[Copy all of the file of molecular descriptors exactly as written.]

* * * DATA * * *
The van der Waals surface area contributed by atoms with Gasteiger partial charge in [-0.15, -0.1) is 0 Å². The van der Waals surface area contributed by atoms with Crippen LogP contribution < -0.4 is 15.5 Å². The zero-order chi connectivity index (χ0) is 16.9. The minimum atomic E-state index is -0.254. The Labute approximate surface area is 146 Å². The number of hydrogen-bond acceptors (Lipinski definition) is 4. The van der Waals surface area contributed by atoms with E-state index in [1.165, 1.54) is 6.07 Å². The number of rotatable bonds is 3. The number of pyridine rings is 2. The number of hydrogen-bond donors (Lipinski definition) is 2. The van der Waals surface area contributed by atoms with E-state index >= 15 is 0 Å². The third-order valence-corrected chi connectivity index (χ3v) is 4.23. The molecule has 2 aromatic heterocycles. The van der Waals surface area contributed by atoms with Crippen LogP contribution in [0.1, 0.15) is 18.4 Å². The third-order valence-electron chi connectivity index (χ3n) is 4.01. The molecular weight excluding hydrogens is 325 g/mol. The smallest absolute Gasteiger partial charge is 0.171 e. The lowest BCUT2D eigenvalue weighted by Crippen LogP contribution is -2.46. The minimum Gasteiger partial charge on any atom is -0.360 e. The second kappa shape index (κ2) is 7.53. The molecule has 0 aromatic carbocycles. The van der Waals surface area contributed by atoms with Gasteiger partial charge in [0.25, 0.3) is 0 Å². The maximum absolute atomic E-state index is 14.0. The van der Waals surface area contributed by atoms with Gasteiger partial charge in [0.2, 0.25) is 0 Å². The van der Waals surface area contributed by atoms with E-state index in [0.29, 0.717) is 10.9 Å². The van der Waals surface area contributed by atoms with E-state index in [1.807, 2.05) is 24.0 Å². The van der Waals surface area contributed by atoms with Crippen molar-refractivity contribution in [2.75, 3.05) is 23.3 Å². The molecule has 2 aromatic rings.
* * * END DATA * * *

The van der Waals surface area contributed by atoms with Gasteiger partial charge in [-0.15, -0.1) is 0 Å². The van der Waals surface area contributed by atoms with Crippen LogP contribution < -0.4 is 15.5 Å². The zero-order chi connectivity index (χ0) is 16.9. The minimum atomic E-state index is -0.254. The Labute approximate surface area is 146 Å². The number of hydrogen-bond acceptors (Lipinski definition) is 4. The van der Waals surface area contributed by atoms with E-state index in [1.165, 1.54) is 6.07 Å². The number of rotatable bonds is 3. The number of pyridine rings is 2. The number of hydrogen-bond donors (Lipinski definition) is 2. The van der Waals surface area contributed by atoms with E-state index >= 15 is 0 Å². The third-order valence-corrected chi connectivity index (χ3v) is 4.23. The molecule has 2 aromatic heterocycles. The van der Waals surface area contributed by atoms with Crippen LogP contribution in [0.1, 0.15) is 18.4 Å². The third-order valence-electron chi connectivity index (χ3n) is 4.01. The molecular weight excluding hydrogens is 325 g/mol. The smallest absolute Gasteiger partial charge is 0.171 e. The lowest BCUT2D eigenvalue weighted by Crippen LogP contribution is -2.46. The minimum Gasteiger partial charge on any atom is -0.360 e. The second kappa shape index (κ2) is 7.53. The molecule has 0 aromatic carbocycles. The van der Waals surface area contributed by atoms with Gasteiger partial charge in [0.25, 0.3) is 0 Å². The maximum absolute atomic E-state index is 14.0. The van der Waals surface area contributed by atoms with Gasteiger partial charge in [0.2, 0.25) is 0 Å². The van der Waals surface area contributed by atoms with E-state index in [0.29, 0.717) is 10.9 Å². The van der Waals surface area contributed by atoms with E-state index in [1.807, 2.05) is 24.0 Å². The van der Waals surface area contributed by atoms with Crippen molar-refractivity contribution in [2.75, 3.05) is 23.3 Å². The molecule has 2 aromatic rings.